According to my calculations, over 21 miles of creek lay buried throughout the Salt Lake Valley. About five of these creek miles can be attributed to Emigration Creek. Bursting from Emigration Canyon, the creek flows into Hogle Zoo where it spills into an underground culvert just before the Giraffes. To the nearby White Rhino’s dismay, the creeks pops back to the surface and flows on into the Bonneville Golf Course. Collecting golf balls and golfer’s frustration, the creek winds through the course creating an interesting water feature and critical riparian habitat. From there it winds through neighborhoods into Wasatch Hollow, a restoration site of Salt Lake City Parks & Public Lands. The Blaine Natural Area is next to receive the waters of Emigration Creek, a small natural oasis jammed between homes and Blaine Avenue. Flowing on, the creek runs to Westminster. Through campus, the creek provides students with a living laboratory, a mediation oasis, or a site of procrastination and relaxation. Just outside of campus, the creek again follows into an underground culvert to take over a mile trek to Liberty Park, mixing with the waters of Red Butte Creek to form Liberty Pond. A haven to migratory birds and waterfowl, as well as the picnicing family, Liberty Pond provides key wetland-like habitat, a rarity in the highly-management urban environment. From there both Red Butte Creek and Emigration Creek begin an over two mile trip down 1300 South underground, following commuters as they rush to work, home, or play. Mixing with an underground Parley’s Creek at State Street, these three creeks finally flow into the Jordan River at 900 West. The current site of an auto emissions shop to the south and a foreclosed home to the north.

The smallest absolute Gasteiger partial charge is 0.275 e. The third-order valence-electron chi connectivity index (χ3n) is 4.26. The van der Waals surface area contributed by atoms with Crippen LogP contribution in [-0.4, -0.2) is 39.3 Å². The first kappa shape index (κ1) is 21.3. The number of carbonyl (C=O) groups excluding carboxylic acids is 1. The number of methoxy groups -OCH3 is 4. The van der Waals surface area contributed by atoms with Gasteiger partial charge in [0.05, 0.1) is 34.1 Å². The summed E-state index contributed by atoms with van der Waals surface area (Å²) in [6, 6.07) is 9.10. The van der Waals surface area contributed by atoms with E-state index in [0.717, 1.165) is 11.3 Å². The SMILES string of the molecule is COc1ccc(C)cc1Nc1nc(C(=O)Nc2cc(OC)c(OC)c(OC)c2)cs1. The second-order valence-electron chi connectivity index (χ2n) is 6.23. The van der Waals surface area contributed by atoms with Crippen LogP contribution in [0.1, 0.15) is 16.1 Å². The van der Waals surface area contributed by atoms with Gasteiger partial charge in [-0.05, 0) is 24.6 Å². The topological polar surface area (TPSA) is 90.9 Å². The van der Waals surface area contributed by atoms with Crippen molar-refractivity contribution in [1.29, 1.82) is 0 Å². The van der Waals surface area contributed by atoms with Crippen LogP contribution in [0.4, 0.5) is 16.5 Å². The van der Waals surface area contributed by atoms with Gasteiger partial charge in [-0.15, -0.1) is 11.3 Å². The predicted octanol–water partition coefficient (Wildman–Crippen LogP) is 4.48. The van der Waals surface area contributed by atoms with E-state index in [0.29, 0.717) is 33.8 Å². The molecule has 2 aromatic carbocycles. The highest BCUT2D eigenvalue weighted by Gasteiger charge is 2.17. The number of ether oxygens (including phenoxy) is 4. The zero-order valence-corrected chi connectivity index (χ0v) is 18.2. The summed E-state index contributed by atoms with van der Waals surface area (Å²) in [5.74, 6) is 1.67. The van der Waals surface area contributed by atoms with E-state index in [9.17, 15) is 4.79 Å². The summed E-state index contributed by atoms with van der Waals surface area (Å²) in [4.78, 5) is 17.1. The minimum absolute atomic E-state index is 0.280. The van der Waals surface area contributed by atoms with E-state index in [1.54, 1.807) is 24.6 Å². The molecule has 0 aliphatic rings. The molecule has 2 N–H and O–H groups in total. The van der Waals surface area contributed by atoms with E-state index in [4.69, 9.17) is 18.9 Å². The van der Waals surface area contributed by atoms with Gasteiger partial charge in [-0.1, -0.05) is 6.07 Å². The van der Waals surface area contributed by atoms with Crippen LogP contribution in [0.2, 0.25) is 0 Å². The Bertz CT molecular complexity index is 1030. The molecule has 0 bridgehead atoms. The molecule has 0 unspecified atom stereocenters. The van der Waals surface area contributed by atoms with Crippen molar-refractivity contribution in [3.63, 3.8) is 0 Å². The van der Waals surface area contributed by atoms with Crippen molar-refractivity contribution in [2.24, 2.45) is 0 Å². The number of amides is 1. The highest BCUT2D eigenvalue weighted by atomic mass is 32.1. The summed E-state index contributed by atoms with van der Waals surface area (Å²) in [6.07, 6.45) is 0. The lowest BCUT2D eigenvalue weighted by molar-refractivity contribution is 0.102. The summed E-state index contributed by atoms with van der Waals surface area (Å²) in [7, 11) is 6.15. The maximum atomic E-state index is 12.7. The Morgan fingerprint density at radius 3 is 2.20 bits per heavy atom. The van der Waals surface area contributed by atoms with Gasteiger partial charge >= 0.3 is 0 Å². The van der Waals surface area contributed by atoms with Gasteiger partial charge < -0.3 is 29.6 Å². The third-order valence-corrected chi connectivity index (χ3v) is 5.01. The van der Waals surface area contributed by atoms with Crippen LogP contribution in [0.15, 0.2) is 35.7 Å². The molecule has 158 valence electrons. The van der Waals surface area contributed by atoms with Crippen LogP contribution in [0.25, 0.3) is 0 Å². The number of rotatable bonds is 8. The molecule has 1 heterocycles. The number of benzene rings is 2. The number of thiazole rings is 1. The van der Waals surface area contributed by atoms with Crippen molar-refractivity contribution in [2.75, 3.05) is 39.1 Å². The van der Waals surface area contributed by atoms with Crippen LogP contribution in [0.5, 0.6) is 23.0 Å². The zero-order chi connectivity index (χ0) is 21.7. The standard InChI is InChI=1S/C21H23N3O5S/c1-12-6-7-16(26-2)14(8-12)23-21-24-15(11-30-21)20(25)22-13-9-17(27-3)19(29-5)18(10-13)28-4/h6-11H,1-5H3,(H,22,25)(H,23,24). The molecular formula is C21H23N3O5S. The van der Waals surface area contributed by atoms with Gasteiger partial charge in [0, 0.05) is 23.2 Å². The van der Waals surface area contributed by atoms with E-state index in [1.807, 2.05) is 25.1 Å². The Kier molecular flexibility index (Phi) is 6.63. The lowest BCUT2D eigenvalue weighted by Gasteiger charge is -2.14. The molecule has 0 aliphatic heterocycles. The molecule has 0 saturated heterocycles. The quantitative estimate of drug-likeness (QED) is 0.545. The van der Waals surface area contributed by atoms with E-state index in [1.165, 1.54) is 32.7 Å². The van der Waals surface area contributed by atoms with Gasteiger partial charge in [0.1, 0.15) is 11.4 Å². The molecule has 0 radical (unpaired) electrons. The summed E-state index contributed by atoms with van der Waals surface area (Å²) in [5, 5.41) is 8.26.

The story is not done there. Three Creeks Park, the underground confluence of Red Butte, Emigration, and Parley’s Creeks, and the Jordan River, was first envisioned as the capstone project in 100 Years of Daylighting. In partnership with the Jordan River Commission, Salt Lake City, the Sorenson Unity Center, and many other stakeholders, the Seven Canyons Trust is working to daylight this historic confluence, marking the first time residents here would see water since the 1983 floods and, beyond that, at the turn of the 20th century when these creeks were buried.
This project would improve water quality by slowing down stormwater and allowing it to infiltrate into the ground. This project would begin to alleviate key environmental justice issues where lower-income west-side communities are forced to deal with pollutants and degraded water quality from higher-income east-side communities. This project would provide a key connection for nearby community anchor institution, Sorenson Unity and Multi-Cultural Center, to the 45-mile Jordan River Parkway and 200 miles of connected trailways from Roy to Provo, and beyond. This project would create a living laboratory for the Center and other educational institutions, creating the next scientist and stewards. Finally, this project would work to undue past mistakes and mark the first steps towards the healing and repairing of the hydrology of the Salt Lake Valley, a rediscovering of Emigration Creek and the rest of our lost urban waters.